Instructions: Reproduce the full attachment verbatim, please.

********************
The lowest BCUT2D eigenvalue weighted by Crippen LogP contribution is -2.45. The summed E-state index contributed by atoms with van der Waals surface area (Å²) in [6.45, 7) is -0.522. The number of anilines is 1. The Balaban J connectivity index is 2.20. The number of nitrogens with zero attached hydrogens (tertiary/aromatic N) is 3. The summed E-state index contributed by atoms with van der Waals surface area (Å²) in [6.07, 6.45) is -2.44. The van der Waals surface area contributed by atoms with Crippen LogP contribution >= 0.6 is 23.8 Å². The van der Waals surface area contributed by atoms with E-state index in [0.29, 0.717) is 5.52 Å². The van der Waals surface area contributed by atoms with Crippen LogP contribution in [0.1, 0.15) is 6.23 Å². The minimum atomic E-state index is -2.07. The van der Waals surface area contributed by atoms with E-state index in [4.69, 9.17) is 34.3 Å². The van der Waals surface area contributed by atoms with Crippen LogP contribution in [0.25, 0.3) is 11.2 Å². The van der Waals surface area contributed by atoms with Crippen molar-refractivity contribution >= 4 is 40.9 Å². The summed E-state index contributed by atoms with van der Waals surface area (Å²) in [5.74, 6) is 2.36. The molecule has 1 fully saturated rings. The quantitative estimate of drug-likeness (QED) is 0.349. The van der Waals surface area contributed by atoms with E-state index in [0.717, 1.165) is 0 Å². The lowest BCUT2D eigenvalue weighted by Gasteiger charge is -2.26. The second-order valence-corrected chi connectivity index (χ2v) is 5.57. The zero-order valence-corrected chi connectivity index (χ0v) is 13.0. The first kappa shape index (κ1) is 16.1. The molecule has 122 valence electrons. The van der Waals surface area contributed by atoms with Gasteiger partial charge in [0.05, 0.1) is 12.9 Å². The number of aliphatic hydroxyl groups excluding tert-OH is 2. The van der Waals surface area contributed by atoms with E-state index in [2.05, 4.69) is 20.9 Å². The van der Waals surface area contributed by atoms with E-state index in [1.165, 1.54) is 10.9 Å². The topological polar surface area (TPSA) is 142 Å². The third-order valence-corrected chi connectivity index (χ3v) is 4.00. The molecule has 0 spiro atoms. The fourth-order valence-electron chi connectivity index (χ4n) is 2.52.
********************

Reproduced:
The lowest BCUT2D eigenvalue weighted by Crippen LogP contribution is -2.45. The summed E-state index contributed by atoms with van der Waals surface area (Å²) in [6.45, 7) is -0.522. The number of anilines is 1. The Balaban J connectivity index is 2.20. The number of nitrogens with zero attached hydrogens (tertiary/aromatic N) is 3. The summed E-state index contributed by atoms with van der Waals surface area (Å²) in [6.07, 6.45) is -2.44. The van der Waals surface area contributed by atoms with Crippen LogP contribution >= 0.6 is 23.8 Å². The van der Waals surface area contributed by atoms with E-state index in [0.29, 0.717) is 5.52 Å². The van der Waals surface area contributed by atoms with Crippen LogP contribution in [0.1, 0.15) is 6.23 Å². The minimum atomic E-state index is -2.07. The van der Waals surface area contributed by atoms with E-state index in [4.69, 9.17) is 34.3 Å². The van der Waals surface area contributed by atoms with Crippen LogP contribution in [0.25, 0.3) is 11.2 Å². The van der Waals surface area contributed by atoms with Crippen molar-refractivity contribution >= 4 is 40.9 Å². The summed E-state index contributed by atoms with van der Waals surface area (Å²) in [5.74, 6) is 2.36. The molecule has 1 fully saturated rings. The quantitative estimate of drug-likeness (QED) is 0.349. The van der Waals surface area contributed by atoms with E-state index in [0.717, 1.165) is 0 Å². The lowest BCUT2D eigenvalue weighted by Gasteiger charge is -2.26. The second-order valence-corrected chi connectivity index (χ2v) is 5.57. The zero-order valence-corrected chi connectivity index (χ0v) is 13.0. The first kappa shape index (κ1) is 16.1. The molecule has 122 valence electrons. The van der Waals surface area contributed by atoms with Gasteiger partial charge in [0.05, 0.1) is 12.9 Å². The number of aliphatic hydroxyl groups excluding tert-OH is 2. The van der Waals surface area contributed by atoms with E-state index in [2.05, 4.69) is 20.9 Å². The van der Waals surface area contributed by atoms with E-state index in [1.165, 1.54) is 10.9 Å². The topological polar surface area (TPSA) is 142 Å². The third-order valence-corrected chi connectivity index (χ3v) is 4.00. The molecule has 0 spiro atoms. The fourth-order valence-electron chi connectivity index (χ4n) is 2.52.